PASADENA, Calif. - If Oregon coach Willie Taggart allowed freshmen to speak to the media, I would consider it warranted to offer freshman quarterback Braxton Burmeister an apology.
Not necessarily for the mostly critical remarks myself and other members of the media have hurled toward his play. That's simply part of the job and unavoidable. It also isn't personal. He has not played well during three consecutive losses for Oregon (4-4, 1-4 Pac-12), outscored 113-31 during that stretch, including a 31-14 loss Saturday at UCLA.
Where an apology is warranted is in relation to Burmeister having been unfairly placed squarely in the crosshairs of the media and fans thanks to circumstances beyond his control resulting in mounds and mounds of criticism. A 4-1 start for Oregon raised expectations. Sophomore quarterback Justin Herbert going down with a broken collarbone placed those expectations on the Burmeister's shoulders. Suddenly, all eyes were fixated on him, waiting to see if he could perform feats he clearly isn't ready to tackle. That is an incredibly unfair situation.
Burmeister looked somewhat improved against the Bruins (4-3, 2-3), passing for 74 yards and rushing for two scores. All that stat line really tells anyone is that the bar was set really low following his 23-yard passing performance with two interceptions the previous week during a 49-7 loss at Stanford.
One would expect better from a former four-star recruit rated by Rivals.com as the No. 7-rated dual-threat quarterback in the nation. But that's part of the problem. Recruiting rankings and hype fuel expectations for instant success, even at a position where patience and proper grooming usually lead to better results.
Burmeister, who amassed more than 14,000 yards of offense at La Jolla Counry Day High School (Calif.), simply isn't prepared for this level of competition. He should be on the sideline watching, listening and learning while wearing an Oregon baseball cap and headphones. His job should be charting the action on a clipboard or waving his arms around signaling in plays. Instead, he's getting pounded on the field and ripped away from it because too many observers expected him to live up to the hype. But hype is no match for reality and expectations rarely trump logic.
Burmeister's reality thus far = 52.9 completion percentage, 82 passing yards per game, one touchdown pass and five interceptions.
That statistical line screams, "I'm not ready for this."
The fact is that Burmeister is the fourth best quarterback Oregon has had on its roster this year. However, redshirt sophomore Travis Jonsen and redshirt freshman Terry Wilson Jr. transferred to junior colleges because they couldn't beat out sophomore starter Justin Herbert. He broke his collarbone while scoring on a touchdown run against California leading to senior backup Taylor Alie taking the field. He then suffered a concussion forcing UO coach Willie Taggart to burn Burmeister's redshirt in order to finish the Cal game. That led to Burmeister, far more talented than Alie, becoming the starter way ahead of his time.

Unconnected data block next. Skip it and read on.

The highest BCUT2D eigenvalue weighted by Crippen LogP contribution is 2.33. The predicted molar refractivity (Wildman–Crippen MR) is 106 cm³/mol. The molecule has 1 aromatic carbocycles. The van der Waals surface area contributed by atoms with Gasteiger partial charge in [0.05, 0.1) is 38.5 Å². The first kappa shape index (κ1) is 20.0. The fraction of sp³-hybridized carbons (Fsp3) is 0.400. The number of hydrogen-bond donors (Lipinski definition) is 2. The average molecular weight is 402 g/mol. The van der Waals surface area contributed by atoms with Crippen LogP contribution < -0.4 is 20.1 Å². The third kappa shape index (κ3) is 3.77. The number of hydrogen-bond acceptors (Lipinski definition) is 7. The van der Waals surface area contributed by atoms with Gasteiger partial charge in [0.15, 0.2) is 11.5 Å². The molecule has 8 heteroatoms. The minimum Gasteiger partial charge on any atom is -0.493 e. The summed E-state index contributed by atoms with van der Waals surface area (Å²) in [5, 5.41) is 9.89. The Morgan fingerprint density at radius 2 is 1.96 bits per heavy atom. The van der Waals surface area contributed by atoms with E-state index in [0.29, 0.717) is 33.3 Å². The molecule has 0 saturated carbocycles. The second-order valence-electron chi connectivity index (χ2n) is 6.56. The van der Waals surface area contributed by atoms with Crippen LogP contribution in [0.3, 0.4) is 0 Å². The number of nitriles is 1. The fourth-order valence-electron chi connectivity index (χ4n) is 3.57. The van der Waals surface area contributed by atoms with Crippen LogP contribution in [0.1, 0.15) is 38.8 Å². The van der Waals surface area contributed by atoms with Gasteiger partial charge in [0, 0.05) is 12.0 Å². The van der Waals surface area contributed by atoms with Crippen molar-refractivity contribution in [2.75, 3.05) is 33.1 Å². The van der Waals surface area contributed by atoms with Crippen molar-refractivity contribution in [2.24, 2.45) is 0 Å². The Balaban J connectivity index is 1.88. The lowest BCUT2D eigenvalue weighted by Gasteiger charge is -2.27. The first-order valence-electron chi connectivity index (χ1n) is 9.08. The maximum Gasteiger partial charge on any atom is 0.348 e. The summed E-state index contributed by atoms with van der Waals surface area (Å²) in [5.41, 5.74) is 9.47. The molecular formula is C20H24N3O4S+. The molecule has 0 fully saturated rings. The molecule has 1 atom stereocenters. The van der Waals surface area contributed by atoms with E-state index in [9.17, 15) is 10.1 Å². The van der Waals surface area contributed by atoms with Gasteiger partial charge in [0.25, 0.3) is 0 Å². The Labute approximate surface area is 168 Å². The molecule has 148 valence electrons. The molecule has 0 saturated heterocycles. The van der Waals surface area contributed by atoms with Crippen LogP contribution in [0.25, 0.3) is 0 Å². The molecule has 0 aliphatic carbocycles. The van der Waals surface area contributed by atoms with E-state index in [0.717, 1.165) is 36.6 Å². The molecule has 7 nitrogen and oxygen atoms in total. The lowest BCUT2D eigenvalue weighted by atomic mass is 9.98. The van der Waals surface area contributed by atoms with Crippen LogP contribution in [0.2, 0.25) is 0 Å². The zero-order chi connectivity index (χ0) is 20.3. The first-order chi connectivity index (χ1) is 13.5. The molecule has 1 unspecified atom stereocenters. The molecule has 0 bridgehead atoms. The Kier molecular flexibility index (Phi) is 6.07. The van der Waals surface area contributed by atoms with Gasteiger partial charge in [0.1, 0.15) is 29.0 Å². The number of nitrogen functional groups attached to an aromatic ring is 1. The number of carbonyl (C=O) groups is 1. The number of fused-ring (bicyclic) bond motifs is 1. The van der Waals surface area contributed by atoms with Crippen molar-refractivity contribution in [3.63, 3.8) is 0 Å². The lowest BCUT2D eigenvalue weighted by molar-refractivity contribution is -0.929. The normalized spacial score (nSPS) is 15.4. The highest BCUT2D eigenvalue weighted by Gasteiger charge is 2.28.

In a perfect world where backup quarterbacks were content being backups until their time, Burmeister would be redshirting, safe from complicated game plans, snarling defenses, journalists cozy in the press box and the ire of a fan base spoiled by the play of former UO greats; Joey Harrington, Kellen Clemens, Dennis Dixon, Darron Thomas, Marcus Mariota and Vernon Adams Jr.
But remember that none of the aforementioned former quarterbacks were asked to start as a freshman. Only Mariota, who redshirted behind Thomas in 2012, would have certainly been better as a true freshman than Burmeister is now.
They were all fortunate to be able to sit and learn.
Then there's Herbert, another quarterback savant whose rare gifts are further illustrated by Burmeister's struggles.
As badly as things have gone for Burmeister, there are signs of hope that he could develop into a quality quarterback down the road. He is one tough dude. In three games, Burmeister has been smacked around pretty good while being credited for 40 carries (including sacks). He also can run well. He isn't on the level of Mariota and Dixon, but he could certainly rush for 500 yards in a season providing his passing could keep defenses honest, which it isn't right now.
However, Taggart would like for him to be wise in the face of his competitiveness after taking off.
“He’s got to be smart and throw the ball away and get down when he should...” Taggart said. "We need for him to learn that ASAP and not take a lot of those hits because some of them are unnecessary.”
As for passing, Burmeister has a live arm and displayed some budding accuracy at UCLA. It's a lot easier to be accurate when you can read defenses quickly, anticipate the throw and deliver the ball with confidence. That's tough to do for any freshman.
On his thrown interception in the third quarter, Burmeister forced the ball deep down the right sideline after the intended receiver had run the wrong route, according to Taggart. Burmeister also tried to execute a pass play when the call was a run, resulting in him getting blasted by an unblocked pass rusher.
"Those are some of the freshman mistakes that you make and that we need for him not to make," Taggart said.
Unfortunately, Burmeister clearly isn't ready to avoid making such mistakes. Nor is he ready to take on the Pac-12 as a true freshman. Yet, here he is, saddled with this enormous burden and facing unfair criticism.
For that reason alone, Burmeister deserves an apology.